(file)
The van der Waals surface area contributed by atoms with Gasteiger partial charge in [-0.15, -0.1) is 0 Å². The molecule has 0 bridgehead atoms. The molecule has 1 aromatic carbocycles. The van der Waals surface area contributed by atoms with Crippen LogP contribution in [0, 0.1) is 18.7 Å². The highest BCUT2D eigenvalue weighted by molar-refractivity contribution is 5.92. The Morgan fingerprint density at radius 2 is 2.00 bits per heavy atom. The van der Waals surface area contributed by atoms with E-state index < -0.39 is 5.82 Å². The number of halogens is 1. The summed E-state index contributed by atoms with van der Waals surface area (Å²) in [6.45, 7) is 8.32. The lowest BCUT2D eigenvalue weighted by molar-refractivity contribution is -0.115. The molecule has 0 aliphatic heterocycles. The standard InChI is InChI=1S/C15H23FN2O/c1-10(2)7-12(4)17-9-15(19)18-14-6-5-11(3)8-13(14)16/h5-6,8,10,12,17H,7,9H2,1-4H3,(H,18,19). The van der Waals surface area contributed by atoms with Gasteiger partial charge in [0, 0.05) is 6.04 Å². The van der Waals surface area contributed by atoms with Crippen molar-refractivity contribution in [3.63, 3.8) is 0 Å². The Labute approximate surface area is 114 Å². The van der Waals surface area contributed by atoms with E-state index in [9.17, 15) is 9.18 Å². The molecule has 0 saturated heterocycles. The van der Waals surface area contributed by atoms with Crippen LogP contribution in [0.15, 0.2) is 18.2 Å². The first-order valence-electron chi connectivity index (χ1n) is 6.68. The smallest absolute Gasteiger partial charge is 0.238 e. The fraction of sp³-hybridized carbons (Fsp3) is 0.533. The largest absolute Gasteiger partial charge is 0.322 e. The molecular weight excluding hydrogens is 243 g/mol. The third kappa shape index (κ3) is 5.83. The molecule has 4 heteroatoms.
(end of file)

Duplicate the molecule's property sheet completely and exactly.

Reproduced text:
The van der Waals surface area contributed by atoms with Gasteiger partial charge in [-0.15, -0.1) is 0 Å². The molecule has 0 bridgehead atoms. The molecule has 1 aromatic carbocycles. The van der Waals surface area contributed by atoms with Crippen LogP contribution in [0, 0.1) is 18.7 Å². The highest BCUT2D eigenvalue weighted by molar-refractivity contribution is 5.92. The Morgan fingerprint density at radius 2 is 2.00 bits per heavy atom. The van der Waals surface area contributed by atoms with E-state index < -0.39 is 5.82 Å². The number of halogens is 1. The summed E-state index contributed by atoms with van der Waals surface area (Å²) in [6.45, 7) is 8.32. The lowest BCUT2D eigenvalue weighted by molar-refractivity contribution is -0.115. The molecule has 0 aliphatic heterocycles. The standard InChI is InChI=1S/C15H23FN2O/c1-10(2)7-12(4)17-9-15(19)18-14-6-5-11(3)8-13(14)16/h5-6,8,10,12,17H,7,9H2,1-4H3,(H,18,19). The van der Waals surface area contributed by atoms with Gasteiger partial charge in [0, 0.05) is 6.04 Å². The van der Waals surface area contributed by atoms with Crippen molar-refractivity contribution in [3.63, 3.8) is 0 Å². The Labute approximate surface area is 114 Å². The van der Waals surface area contributed by atoms with E-state index in [9.17, 15) is 9.18 Å². The molecule has 0 saturated heterocycles. The van der Waals surface area contributed by atoms with Crippen LogP contribution in [0.15, 0.2) is 18.2 Å². The first-order valence-electron chi connectivity index (χ1n) is 6.68. The smallest absolute Gasteiger partial charge is 0.238 e. The fraction of sp³-hybridized carbons (Fsp3) is 0.533. The largest absolute Gasteiger partial charge is 0.322 e. The molecular weight excluding hydrogens is 243 g/mol. The third kappa shape index (κ3) is 5.83. The molecule has 4 heteroatoms.